CHICAGO – New research on vegetables and aging gives mothers another reason to say "I told you so." It found that eating vegetables appears to help keep the brain young and may slow the mental decline sometimes associated with growing old.
On measures of mental sharpness, older people who ate more than two servings of vegetables daily appeared about five years younger at the end of the six-year study than those who ate few or no vegetables.
The research in almost 2,000 Chicago-area men and women doesn't prove that vegetables reduce mental decline, but it adds to mounting evidence pointing in that direction. The findings also echo previous research in women only.
Green leafy vegetables including spinach, kale and collards appeared to be the most beneficial. The researchers said that may be because they contain healthy amounts of vitamin E, an antioxidant that is believed to help fight chemicals produced by the body that can damage cells.
Vegetables generally contain more vitamin E than fruits, which were not linked with slowed mental decline in the study. Vegetables also are often eaten with healthy fats such as salad oils, which help the body absorb vitamin E and other antioxidants, said lead author Martha Clare Morris, a researcher at the Rush Institute for Healthy Aging at Chicago's Rush University Medical Center.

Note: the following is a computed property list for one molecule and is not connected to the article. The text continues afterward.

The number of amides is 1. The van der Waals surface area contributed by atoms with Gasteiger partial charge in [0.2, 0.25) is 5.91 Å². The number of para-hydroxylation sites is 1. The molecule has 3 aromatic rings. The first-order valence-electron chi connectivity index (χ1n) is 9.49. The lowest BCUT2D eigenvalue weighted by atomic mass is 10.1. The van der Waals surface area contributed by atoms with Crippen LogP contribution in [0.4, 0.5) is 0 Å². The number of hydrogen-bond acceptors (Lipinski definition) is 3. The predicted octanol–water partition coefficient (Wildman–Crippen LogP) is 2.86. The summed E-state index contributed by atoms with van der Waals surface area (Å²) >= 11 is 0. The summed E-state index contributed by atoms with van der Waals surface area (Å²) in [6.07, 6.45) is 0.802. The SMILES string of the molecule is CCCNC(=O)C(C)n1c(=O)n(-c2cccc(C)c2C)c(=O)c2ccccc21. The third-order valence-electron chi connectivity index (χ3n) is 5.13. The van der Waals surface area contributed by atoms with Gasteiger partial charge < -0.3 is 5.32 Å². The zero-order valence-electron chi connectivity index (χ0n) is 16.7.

The fats from healthy oils can help keep cholesterol low and arteries clear, which both contribute to brain health.
The study was published in this week's issue of the journal Neurology and funded with grants from the National Institute on Aging.
"This is a sound paper and contributes to our understanding of cognitive decline," said Dr. Meir Stampfer of Harvard's School of Public Health.
"The findings specific for vegetables and not fruit add further credibility that this is not simply a marker of a more healthful lifestyle," said Stampfer, who was not involved in the research.
The research involved 1,946 people aged 65 and older who filled out questionnaires about their eating habits. A vegetable serving equaled about a half-cup chopped or one cup if the vegetable was a raw leafy green like spinach.
They also had mental function tests three times over about six years; about 60 percent of the study volunteers were black.
The tests included measures of short-term and delayed memory, which asked these older people to recall elements of a story that had just been read to them. The participants also were given a flashcard-like exercise using symbols and numbers.
Overall, people did gradually worse on these tests over time, but those who ate more than two vegetable servings a day had about 40 percent less mental decline than those who ate few or no vegetables. Their test results resembled what would be expected in people about five years younger, Morris said,
The study also found that people who ate lots of vegetables were more physically active, adding to evidence that "what's good for your heart is good for your brain," said neuroscientist Maria Carillo, director of medical and scientific relations for the Alzheimer's Association.
The study examined mental decline but did not look at whether any of the study volunteers developed Alzheimer's disease.